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7 Essential Tips You Need To Follow If You Want To Start Writing

7 Essential Tips You Need To Follow If You Want To Start Writing

Progressions in technology and global inter-connectivity have made writing more desirable today than ever before. Personal virtual notebooks, massive audiences and the increasing ease in which they can be reached – a few strokes of the keyboard and our opinions can traverse the world, gathering momentum and unifying voices from all corners of the globe.

However, while it may be more convenient to get started on your next piece (blogs and websites are revolutionizing the game), it has become more difficult to experience the essence of the activity itself. As much as we’re currently writing to influence others – to give advice or express opinion – we risk losing sight of the serenity that can accompany the activity. All in all, if you truly want to start writing, follow the tips listed below .

1. Write for Yourself

“Writing is not necessarily something to be ashamed of, but do it in private and wash your hands afterwards.” –Robert A. Heinlein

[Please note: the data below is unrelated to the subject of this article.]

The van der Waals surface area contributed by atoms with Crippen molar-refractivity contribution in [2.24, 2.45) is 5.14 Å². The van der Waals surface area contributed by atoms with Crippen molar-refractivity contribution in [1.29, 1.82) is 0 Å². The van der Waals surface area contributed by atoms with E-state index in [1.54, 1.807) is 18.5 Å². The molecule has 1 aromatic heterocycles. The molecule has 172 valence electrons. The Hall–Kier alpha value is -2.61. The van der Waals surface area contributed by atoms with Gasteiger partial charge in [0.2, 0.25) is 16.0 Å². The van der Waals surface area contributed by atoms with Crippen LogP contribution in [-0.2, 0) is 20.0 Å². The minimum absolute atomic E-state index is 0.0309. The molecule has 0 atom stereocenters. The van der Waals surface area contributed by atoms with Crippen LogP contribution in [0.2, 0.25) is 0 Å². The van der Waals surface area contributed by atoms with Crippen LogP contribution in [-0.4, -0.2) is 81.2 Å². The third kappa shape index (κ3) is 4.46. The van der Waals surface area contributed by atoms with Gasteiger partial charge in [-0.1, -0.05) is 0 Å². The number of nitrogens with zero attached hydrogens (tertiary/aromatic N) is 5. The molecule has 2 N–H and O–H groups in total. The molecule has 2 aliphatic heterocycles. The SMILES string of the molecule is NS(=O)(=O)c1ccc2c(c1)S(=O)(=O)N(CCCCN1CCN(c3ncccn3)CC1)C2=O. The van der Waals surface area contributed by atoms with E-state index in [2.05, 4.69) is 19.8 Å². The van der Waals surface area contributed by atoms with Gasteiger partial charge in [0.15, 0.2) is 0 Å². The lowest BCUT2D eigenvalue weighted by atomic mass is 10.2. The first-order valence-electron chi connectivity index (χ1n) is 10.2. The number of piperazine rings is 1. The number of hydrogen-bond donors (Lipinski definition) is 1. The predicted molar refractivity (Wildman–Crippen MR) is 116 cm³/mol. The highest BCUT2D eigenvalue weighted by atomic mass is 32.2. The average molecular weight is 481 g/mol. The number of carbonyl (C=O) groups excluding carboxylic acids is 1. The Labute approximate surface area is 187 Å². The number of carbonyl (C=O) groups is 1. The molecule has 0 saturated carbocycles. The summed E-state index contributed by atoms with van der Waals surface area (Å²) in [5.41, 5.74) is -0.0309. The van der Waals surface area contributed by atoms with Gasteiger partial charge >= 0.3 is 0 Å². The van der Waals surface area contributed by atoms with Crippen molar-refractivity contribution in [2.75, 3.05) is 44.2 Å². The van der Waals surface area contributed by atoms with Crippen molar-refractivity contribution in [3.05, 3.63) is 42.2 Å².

Figure out what it is that you want to gain out of writing. Do you want to shoot for the stars and make a career out of it? Or do you want to formulate a hobby around writing, embark on personal poetic endeavors and journal your way through life? If you’re interested in the latter, keep reading, otherwise skip to the next point if you’re looking to profit off of your pieces. Learn to rely on writing as a tool at your disposal. Journal your thoughts and ambitions, record your to-do’s and achievements. Not only does it help you to organize yourself and your thoughts, but it prompts you to actually sit down for several moments a day and have your time with the keyboard or pen.

2. Don’t Expect to Make a Living

“The freelance writer is a man who is paid per piece or per word or perhaps.” – Robert Benchley

If you happen to decide that you want to begin a career as an author, find out first how you can live without paying any bills for several years. Unless you have the means at your disposal and some phenomenal luck, don’t expect to profit off of writing at the snap of a finger. Thankfully, the world in which we live today is so connected that there are a number of paid gigs available for freelance writers. However, even these require a reputable portfolio blooming with published articles. It’s not impossible, nor is it even that difficult – it just requires a ton of effort and even more time. If you don’t want to set yourself up for failure, treat it as a hobby at first and then see where it may take you.